how many Days on the Market? no simple math in the Manhattan loft market
fuzzy math makes things less clear
It seems as though there should be a simple answer to the question “how long has this loft been on the market?” But not in this town.
Rumor has it that out there in America there are standard definitions for “Days On Market” and that this information is broadly available to real estate licensees (and perhaps to buyers). As a result, in most real estate markets there are wonderful and historical data about how long it takes something to sell, which can be very useful macro data.
Manhattan data are weak, skewed and suspect
Not so in Manhattan, for at least two reasons. First, what data exist are not widely shared (about when a loft or apartment was first offered for sale, when it went into contract and when it sold). Second, the time lag between a binding contract and eventual closing ranges anywhere from easily 90 days for a coop apartment purchase to as long as 150 days if the Board approval process is difficult, and can be anywhere from 30 to 60 days for a simple condo purchase. This post-contact skew makes it very hard to compare the data we do have.
And there is a third problem – agents can manipulate the data. Or – just make mistakes.
when does 92 = 150? (should be ‘never’)
The latest Halstead Q3 report illustrated the problem of standardization. Halstead says the average Days On Market for Manhattan coops and condos was 92 days, compared to 68 days a year ago. Halstead does not define Days On Market (page 3 of the report) except to exclude new development (which makes sense) and units listed over 9 months (which does not make sense).
Miller Samuel, on the other hand, has been reporting Days On Market for many years. They use “from last list date” to – presumably – closing, which the press reports as 150 days for the same quarter that Halstead counted as 92 days on market. At that magnitude of difference, that’s a difference in definition not a rounding error.
different data from different sources
I suspect that this difference has to do with Miller Samuel being an appraiser (with easy access to public information such as when an apartment closes) while Halstead probably uses agent reports of when things go to contract I can’t think of another reason the two reports should be so radically different.
Miller Samuel has the benefit of using a data point with a long history, so it is especially interesting from a macro perspective to see that the 150 days for Q3 06 compares with the “historical low” described by Miller Samuel about five quarters ago of (I recall) 98 Days On Market.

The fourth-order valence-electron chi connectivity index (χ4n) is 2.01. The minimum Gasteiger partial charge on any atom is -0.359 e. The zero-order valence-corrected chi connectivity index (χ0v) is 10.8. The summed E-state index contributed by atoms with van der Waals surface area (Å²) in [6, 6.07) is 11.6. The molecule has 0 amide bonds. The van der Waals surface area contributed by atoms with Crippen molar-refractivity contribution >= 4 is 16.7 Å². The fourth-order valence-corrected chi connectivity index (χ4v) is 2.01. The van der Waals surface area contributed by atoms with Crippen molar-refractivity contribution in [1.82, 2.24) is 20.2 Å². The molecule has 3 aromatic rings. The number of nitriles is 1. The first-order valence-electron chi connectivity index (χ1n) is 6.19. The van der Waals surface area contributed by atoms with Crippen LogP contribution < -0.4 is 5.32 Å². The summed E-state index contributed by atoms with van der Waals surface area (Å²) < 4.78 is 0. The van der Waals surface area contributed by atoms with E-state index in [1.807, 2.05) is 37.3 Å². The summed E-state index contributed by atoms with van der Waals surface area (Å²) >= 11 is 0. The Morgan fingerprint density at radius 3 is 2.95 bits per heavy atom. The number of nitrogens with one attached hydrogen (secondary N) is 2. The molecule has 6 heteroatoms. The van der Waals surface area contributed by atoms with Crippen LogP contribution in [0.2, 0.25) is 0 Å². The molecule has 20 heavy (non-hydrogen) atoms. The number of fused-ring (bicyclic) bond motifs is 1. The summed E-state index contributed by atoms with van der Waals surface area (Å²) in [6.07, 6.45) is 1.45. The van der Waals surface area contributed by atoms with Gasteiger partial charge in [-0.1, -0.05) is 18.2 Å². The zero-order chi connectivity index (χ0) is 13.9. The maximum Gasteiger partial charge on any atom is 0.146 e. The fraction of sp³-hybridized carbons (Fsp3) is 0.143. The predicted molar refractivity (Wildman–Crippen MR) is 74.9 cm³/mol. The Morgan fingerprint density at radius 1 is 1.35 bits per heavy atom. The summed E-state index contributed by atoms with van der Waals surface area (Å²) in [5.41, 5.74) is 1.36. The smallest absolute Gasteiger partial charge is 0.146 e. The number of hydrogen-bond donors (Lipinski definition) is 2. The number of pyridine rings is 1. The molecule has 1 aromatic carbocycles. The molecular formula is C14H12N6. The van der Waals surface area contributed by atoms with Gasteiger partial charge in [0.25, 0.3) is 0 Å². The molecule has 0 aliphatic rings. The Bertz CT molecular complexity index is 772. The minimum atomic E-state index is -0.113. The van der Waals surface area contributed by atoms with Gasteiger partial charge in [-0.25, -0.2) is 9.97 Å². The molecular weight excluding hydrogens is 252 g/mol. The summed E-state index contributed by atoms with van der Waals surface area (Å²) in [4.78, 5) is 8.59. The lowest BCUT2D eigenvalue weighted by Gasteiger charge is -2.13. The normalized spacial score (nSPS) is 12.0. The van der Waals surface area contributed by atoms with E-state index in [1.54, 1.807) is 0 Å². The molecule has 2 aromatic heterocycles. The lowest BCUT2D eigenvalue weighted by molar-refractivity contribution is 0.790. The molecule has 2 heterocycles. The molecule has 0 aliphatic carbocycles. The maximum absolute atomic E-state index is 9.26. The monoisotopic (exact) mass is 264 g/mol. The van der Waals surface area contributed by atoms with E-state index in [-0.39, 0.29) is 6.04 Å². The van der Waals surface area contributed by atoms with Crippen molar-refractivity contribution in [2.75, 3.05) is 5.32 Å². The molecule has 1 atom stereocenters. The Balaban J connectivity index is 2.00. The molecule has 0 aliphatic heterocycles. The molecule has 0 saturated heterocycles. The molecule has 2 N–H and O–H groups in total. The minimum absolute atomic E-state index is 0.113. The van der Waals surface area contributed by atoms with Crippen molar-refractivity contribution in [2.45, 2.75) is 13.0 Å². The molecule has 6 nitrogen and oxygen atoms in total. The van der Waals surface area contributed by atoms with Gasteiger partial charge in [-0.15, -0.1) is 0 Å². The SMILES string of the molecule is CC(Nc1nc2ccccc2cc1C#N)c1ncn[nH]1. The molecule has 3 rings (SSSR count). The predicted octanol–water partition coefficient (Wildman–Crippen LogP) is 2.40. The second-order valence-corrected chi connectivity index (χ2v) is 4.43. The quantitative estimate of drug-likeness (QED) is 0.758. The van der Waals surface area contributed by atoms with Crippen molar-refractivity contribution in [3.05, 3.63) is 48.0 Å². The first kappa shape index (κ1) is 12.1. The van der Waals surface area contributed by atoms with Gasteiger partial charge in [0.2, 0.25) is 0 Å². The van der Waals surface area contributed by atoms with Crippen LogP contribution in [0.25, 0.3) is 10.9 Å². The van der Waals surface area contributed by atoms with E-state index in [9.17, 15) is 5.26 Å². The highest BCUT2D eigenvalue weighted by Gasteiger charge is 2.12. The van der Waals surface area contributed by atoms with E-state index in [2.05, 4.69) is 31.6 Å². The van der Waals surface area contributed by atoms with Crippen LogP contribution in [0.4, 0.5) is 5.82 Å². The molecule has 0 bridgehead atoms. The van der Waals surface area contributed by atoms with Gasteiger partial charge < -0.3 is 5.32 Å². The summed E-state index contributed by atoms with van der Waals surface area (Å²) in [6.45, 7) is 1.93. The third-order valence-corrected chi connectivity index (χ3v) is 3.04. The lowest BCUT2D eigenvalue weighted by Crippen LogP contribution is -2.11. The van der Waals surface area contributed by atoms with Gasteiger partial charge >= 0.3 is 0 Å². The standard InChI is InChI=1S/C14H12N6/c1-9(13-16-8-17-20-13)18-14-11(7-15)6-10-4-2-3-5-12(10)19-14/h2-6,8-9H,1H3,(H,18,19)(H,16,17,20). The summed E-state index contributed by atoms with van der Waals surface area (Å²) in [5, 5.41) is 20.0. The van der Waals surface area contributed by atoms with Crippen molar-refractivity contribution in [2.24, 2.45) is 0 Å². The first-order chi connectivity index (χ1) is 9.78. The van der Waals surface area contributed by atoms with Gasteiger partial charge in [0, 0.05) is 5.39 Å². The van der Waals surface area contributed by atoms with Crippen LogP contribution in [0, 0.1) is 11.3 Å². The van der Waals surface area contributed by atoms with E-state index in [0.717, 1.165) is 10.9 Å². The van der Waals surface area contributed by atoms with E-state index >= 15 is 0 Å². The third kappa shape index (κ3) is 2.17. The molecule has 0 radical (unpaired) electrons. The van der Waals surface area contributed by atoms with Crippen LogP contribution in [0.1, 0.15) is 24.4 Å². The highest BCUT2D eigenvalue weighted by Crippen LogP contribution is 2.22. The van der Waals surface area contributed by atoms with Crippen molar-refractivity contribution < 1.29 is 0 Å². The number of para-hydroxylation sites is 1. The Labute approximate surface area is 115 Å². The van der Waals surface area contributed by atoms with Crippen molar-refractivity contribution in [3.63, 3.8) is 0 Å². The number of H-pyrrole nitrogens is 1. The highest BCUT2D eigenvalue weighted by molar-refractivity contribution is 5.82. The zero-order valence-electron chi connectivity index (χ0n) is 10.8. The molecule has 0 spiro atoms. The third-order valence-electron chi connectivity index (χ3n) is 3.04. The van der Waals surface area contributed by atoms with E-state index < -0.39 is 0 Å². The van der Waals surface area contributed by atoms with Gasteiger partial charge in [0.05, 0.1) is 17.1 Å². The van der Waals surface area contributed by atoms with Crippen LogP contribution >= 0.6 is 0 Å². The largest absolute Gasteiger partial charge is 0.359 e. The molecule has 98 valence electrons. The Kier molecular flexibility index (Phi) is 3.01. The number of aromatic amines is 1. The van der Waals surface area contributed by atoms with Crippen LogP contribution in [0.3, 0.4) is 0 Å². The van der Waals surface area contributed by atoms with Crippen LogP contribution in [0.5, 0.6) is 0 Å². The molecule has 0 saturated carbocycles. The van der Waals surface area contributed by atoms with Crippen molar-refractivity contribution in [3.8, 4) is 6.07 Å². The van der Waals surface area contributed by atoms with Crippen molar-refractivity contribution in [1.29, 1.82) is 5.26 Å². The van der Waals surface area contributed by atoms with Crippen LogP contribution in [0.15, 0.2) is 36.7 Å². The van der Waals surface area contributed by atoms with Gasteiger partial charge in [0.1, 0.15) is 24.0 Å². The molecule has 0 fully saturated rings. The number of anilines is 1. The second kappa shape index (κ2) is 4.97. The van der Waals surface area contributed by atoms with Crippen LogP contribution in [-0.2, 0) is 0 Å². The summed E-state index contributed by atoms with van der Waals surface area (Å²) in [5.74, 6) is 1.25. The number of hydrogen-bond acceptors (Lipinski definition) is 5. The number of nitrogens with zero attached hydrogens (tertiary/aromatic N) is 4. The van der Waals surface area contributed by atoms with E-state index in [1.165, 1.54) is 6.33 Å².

Halstead reported Days On Market for the first time in this last report –though they provide one year’s historical comparison (as noted, they counted 68 Days On Market as rolling 5-quarter low).
Miller Samuel won’t have “official” information about contract dates, but Halstead would through the Real Estate Board of New York for agents self-reporting about their transactions. This is probably the same source that the NY Times uses for its “Residential Sales” section each Thursday and Sunday (“most recent listing to the dales agreement”). But that date can be pretty squishy.
squishy data in the NY Times
199 Bowery #11D was featured in the NY Times Residential Sales 10.8 as selling after 10 weeks on market at full ask BUT it was really listed on Jan 19 at $960k, then dropped on February 17 to $925k, then went into contract on April 25 (the ten weeks being from Feb 17 to April 25), and then closed July 7. In this case, the $35k price change re-set the clock the Times uses by dropping four weeks.
Similarly, NY Times Residential Sales for last Sunday shows that loft #5B at 257 W 17 St sold in 6 weeks at $1,232,500 (off the $1.265mm ask) BUT it actually had been on the market since January 15 (starting at $1.595mm, then reduced on March 2 to $1.395mm, and then finally on June 6 to $1.265mm) before going into contract on June 28 and closing on August 23. So the Times reported that this property took “only” six weeks to sell – which is a time period that does not make sense from any of the price changes. This contract took 24 weeks from the first offering, 16 weeks from the first price change, but only three weeks from the last price change. Since it is usually the listing agent that provides the information to the NY Times, I assume the listing agent just made a mistake. (Cynical people might have another hypothesis.)
Here’s a mistake in the other direction. NY Times Residential Sales for last Sunday reports that loft #4 at 40 White St sold above ask in 15 weeks (at $1.027mm; ask was $995k) BUT it really took only four weeks to go into contract. According to our inter-broker data sharing network it was first offered for sale on May 10 and went into contract on June 6, and closed no August 24. So in this case, the agent must have reported the time between the first offering and the closing date.
what’s the point?
That the data are messy.
That only Miller Samuel uses a standard that permits long historical comparisons.
And that the data are messy.
© Sandy Mattingly 2006